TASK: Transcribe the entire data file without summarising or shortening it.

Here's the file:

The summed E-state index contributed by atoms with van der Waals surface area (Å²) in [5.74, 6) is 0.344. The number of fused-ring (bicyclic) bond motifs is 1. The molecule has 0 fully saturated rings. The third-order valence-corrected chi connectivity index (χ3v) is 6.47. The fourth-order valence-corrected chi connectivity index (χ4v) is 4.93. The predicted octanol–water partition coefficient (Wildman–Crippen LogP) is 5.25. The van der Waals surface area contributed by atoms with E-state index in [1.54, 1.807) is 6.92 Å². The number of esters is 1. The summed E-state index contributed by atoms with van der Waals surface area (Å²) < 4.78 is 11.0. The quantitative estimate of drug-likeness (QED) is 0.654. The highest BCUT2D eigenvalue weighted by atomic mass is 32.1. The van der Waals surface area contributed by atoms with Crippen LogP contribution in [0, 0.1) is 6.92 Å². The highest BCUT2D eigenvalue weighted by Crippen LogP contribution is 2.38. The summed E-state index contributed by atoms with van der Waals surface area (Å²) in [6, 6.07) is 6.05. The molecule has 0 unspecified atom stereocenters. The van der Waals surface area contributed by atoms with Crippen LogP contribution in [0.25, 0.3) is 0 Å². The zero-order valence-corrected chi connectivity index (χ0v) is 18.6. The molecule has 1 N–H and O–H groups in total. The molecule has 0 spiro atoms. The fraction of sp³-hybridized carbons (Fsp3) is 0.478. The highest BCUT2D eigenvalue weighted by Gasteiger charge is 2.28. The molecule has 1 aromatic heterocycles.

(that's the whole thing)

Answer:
The summed E-state index contributed by atoms with van der Waals surface area (Å²) in [5.74, 6) is 0.344. The number of fused-ring (bicyclic) bond motifs is 1. The molecule has 0 fully saturated rings. The third-order valence-corrected chi connectivity index (χ3v) is 6.47. The fourth-order valence-corrected chi connectivity index (χ4v) is 4.93. The predicted octanol–water partition coefficient (Wildman–Crippen LogP) is 5.25. The van der Waals surface area contributed by atoms with E-state index in [1.54, 1.807) is 6.92 Å². The number of esters is 1. The summed E-state index contributed by atoms with van der Waals surface area (Å²) < 4.78 is 11.0. The quantitative estimate of drug-likeness (QED) is 0.654. The highest BCUT2D eigenvalue weighted by atomic mass is 32.1. The van der Waals surface area contributed by atoms with Crippen LogP contribution in [0, 0.1) is 6.92 Å². The highest BCUT2D eigenvalue weighted by Crippen LogP contribution is 2.38. The summed E-state index contributed by atoms with van der Waals surface area (Å²) in [6, 6.07) is 6.05. The molecule has 0 unspecified atom stereocenters. The van der Waals surface area contributed by atoms with Crippen LogP contribution in [0.25, 0.3) is 0 Å². The zero-order valence-corrected chi connectivity index (χ0v) is 18.6. The molecule has 1 N–H and O–H groups in total. The molecule has 0 spiro atoms. The fraction of sp³-hybridized carbons (Fsp3) is 0.478. The highest BCUT2D eigenvalue weighted by Gasteiger charge is 2.28. The molecule has 1 aromatic heterocycles.